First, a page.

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So, you want to make a podcast?

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There’s no doubt that podcasts are the new Netflix—everyone is listening to them, talking about them and—not surprisingly—wondering whether they could make one themselves.

But is it really as easy as chucking on an iPhone recorder during a conversation and suddenly finding yourself as witty and erudite as Annabel Crabb or Leigh Sales?

Not quite.

Canberra Podcast and Voice director Kyle Hopkins has forged a career in sound recording since he studied at Lyneham High, got his degree at Charles Sturt University, and started recording friend’s bands before working in Sydney, Auckland and London in the music and recording business.

Now he is working with companies such as the Nine Network, Huff Post, Westfield and Future Women to deliver end-to-end production services for podcasting and voice-over.

The podcast craze has actually taken him a little bit by surprise.

“About five years ago, when podcasts were just taking off, I had my doubts. If you can’t get someone to watch 10 minutes of a video, I wondered how you would get someone to listen to someone talking for an hour?

“I am still not 100 per cent sure of the answer to that, but feel it has something to do with the fact that it is so engaging and intimate.”

Director of Canberra Podcast and Voice, Kyle Hopkins.

It is also a Millennial favourite—with this demographic estimated to represent two-thirds of heavy podcast listeners.

According to the most recent ABC Podcast Survey, podcast listeners prefer original content rather than catch-up radio podcasts, they tend to be drawn to audio that “entertains, teaches or informs them” and word-of-mouth is the number one means of discovering new podcasts.

Women are the fastest-growing market share of listeners and ‘At Home’ remains the most common location for podcast listening at 76 per cent.

The research also shows that 1 in 2 podcast listeners claim to be overwhelmed by the increasing choice of podcasts available in a growing marketplace.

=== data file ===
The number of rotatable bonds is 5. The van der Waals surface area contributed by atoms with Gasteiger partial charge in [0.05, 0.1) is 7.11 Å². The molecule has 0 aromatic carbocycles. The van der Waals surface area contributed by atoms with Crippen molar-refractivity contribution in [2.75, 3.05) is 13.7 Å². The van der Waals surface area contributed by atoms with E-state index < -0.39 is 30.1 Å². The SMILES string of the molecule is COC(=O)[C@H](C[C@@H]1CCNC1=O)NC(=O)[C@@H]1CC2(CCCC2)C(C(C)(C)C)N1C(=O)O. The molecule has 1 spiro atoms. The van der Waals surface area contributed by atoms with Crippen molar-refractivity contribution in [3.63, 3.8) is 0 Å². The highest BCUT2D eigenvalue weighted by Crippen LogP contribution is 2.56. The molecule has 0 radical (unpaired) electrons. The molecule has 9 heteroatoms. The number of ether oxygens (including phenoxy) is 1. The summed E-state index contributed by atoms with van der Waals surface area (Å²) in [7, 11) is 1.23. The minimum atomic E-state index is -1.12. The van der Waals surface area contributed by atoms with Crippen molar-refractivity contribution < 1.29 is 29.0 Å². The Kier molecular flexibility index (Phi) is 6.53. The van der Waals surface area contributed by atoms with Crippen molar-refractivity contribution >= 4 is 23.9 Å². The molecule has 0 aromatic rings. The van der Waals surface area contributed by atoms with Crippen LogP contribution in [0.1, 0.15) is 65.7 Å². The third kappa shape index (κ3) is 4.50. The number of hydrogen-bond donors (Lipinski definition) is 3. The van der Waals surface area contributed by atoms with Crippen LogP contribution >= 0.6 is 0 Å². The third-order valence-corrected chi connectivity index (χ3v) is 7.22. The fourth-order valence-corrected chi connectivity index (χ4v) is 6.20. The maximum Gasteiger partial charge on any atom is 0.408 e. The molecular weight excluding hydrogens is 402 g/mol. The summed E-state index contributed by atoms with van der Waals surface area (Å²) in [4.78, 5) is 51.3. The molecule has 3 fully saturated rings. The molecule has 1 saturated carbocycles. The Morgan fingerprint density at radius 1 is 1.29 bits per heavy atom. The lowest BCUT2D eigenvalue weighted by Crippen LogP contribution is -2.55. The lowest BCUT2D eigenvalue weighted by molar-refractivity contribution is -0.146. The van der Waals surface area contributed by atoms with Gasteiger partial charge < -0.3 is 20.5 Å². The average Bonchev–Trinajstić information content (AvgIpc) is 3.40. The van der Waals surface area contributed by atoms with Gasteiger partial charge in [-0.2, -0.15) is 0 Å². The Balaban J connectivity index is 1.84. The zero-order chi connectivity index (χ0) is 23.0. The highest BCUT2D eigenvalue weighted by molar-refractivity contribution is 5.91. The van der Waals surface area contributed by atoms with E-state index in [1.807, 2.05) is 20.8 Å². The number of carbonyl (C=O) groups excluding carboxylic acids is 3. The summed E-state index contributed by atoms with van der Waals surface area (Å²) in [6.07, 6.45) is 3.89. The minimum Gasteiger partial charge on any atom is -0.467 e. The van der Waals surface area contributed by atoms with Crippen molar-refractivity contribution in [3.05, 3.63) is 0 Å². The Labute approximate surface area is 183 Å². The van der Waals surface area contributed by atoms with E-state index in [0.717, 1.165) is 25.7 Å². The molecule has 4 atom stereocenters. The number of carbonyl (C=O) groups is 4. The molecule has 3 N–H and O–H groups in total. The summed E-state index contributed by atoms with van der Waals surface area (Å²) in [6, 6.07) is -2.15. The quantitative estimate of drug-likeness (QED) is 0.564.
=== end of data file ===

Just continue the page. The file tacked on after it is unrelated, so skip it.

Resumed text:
Kyle said his business was increasingly public service departments and cultural institutions who were broadcasting to specific markets, although he still found the time to work with individuals who wanted to record niche podcasts about their various interests (children’s literature and Star Trek being just two examples).

Kyle can work with clients to record professional-quality audio either in their homes or offices or at the ArtSound FM studio in Griffith.

Many opt to record on their phones or tablets with low-cost microphones.

Kyle Hopkins.

While his preference is to record in a sound studio to produce the best quality sound, Kyle can also provide advice on phone or tablet recording steps, and how to employ relatively low-tech equipment.

“It’s true you can record a podcast anywhere from your living room to your car, but I certainly notice the difference in quality if you can move it into the studio.”

While he recommends prospective podcasters prepare their content as much as possible, much of Kyle’s work is editing recorded content to remove the ums and ahs and to make the conversations shorter and sharper.

“The real skill is what you can do with words. You can remove all the rubbish and just leave the gold.”

Then, when it comes to post-production, there is more room for enhancement. You can find an entire bank of royalty-free music to add some pizzazz to your words.

With podcasts drawing increasing audiences—an estimated 30 per cent of Australians now reporting some exposure to the medium—Kyle said it was increasingly accepted as a way to get information and messages into broader circulation.

“I mean, podcasts can be for everyone and can be about anything. It is always exciting helping to get an idea up off the ground.”

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